Kiki Bertens on Monday extended her winning streak to six with a gruelling three-set triumph over Belinda Bencic in Wuhan.
Yet this was no ordinary win.
She had landed in Wuhan just four hours before taking to the court against the Swiss, fresh off her title-winning run in Seoul at the weekend.
What an effort from Kiki Bertens:
– Wins Seoul on Sunday afternoon.
– Lands in Wuhan at 3:15pm today.
– Match vs. Bencic began at 7:30pm.
– Rain delays interrupt match.
– Wins 63 46 62 in 2h23m at 11:55pm.
She’ll be back on court in 13 hours to play Pavlyuchenkova. #WuhanOpen
— WTA Insider (@WTA_insider) September 24, 2018
And she’ll have precious little rest before she is at it again in the second round – this time taking on Anastasia Pavlyuchenkova.
It might seem like an unfairly taxing schedule, but when a place at the WTA Finals is at stake, what other choice does she have?
Bertens is currently ninth in the Race to Singapore, less than 100 points behind the eighth-placed Karolina Pliskova.
She was actually in eighth place herself until this week, when Pliskova’s triumph in Tokyo (which earned the Czech 470 points) vaulted her above Bertens, who gained 280 points for victory in Seoul.
With the upper rungs of the WTA rankings more closely positioned than ever, less than 500 points separate the fifth-placed Wozniacki from the ninth-placed Bertens.
Therefore, Bertens’ debut at the glittering season-ending event is very much a possibility, especially so given seventh-placed Sloane Stephens is already out of the Wuhan tournament.
Bertens would be the first Dutchwoman to appear in singles at the event.
Up to a career-high ranking of No.11, her transformation from solid top-30 player to Singapore contender can be traced back to her marked improvement on surfaces other than clay.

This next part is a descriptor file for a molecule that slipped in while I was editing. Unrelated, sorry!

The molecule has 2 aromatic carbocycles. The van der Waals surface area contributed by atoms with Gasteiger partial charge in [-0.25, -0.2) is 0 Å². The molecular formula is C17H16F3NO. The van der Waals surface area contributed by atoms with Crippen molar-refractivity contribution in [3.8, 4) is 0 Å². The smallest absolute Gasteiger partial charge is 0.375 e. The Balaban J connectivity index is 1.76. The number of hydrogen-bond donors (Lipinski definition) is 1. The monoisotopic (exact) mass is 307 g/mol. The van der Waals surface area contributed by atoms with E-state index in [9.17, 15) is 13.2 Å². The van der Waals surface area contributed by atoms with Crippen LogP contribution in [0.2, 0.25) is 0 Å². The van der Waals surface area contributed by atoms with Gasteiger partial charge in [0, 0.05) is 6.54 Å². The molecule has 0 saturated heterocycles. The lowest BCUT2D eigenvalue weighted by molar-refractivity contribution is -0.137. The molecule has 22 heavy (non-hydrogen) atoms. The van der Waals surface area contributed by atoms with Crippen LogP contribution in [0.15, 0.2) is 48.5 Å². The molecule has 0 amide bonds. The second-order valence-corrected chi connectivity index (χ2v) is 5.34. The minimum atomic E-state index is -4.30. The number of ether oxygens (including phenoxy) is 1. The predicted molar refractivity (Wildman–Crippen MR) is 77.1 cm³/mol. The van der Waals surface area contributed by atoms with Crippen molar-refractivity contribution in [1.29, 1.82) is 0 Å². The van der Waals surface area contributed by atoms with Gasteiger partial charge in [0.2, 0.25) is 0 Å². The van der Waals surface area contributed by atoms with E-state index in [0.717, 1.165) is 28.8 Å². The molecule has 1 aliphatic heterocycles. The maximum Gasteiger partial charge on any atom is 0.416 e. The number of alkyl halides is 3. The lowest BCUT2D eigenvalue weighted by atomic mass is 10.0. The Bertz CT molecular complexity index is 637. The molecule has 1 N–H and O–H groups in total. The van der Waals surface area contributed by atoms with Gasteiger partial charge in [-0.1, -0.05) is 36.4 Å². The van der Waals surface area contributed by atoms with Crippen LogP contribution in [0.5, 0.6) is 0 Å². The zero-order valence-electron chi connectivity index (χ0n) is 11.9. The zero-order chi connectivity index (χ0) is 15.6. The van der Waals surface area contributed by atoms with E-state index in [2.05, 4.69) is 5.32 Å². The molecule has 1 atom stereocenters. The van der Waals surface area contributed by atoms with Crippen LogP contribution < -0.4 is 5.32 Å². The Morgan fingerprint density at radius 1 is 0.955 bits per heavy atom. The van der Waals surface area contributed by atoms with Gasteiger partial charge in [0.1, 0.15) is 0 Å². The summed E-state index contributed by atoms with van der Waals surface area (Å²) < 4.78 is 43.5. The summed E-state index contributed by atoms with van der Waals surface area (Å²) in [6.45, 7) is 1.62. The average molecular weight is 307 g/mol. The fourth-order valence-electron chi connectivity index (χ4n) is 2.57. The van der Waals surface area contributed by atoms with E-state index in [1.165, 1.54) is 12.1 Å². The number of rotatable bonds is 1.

Until this halfway through this season, she had appeared in seven tour-level finals – all of which came on clay. She had won five of them, plus posted a semifinal finish at Roland Garros in 2016, to establish herself as one of the game’s premier “clay-court specialists”.
But then, in July, something changed. She advanced to the Wimbledon quarterfinals, having never previously been beyond the last 32.
In August, she ripped through the draw in Cincinnati, defeating four top-10 players on the quick hard courts en route to her biggest ever title.
Then came victory in Seoul, also on hard courts, a triumph “bolstering the newfound ability she has demonstrated in 2018 to transfer her weighty clay game to other surfaces,” wrote Alex Macpherson for wtatennis.com, before adding: “Bertens has won 20 of her past 23 matches stretching back to Wimbledon across grass and hard courts.”
Bertens pointed to a more attacking mindset as one of the reasons for her improvement.
“As a player, I like the clay courts more. I think everyone knows that. But this year we try to play a little bit more aggressive, like, on the hard courts and on the grass as well,” she said.
“It’s coming together. Playing some great tennis … it’s going really well.”
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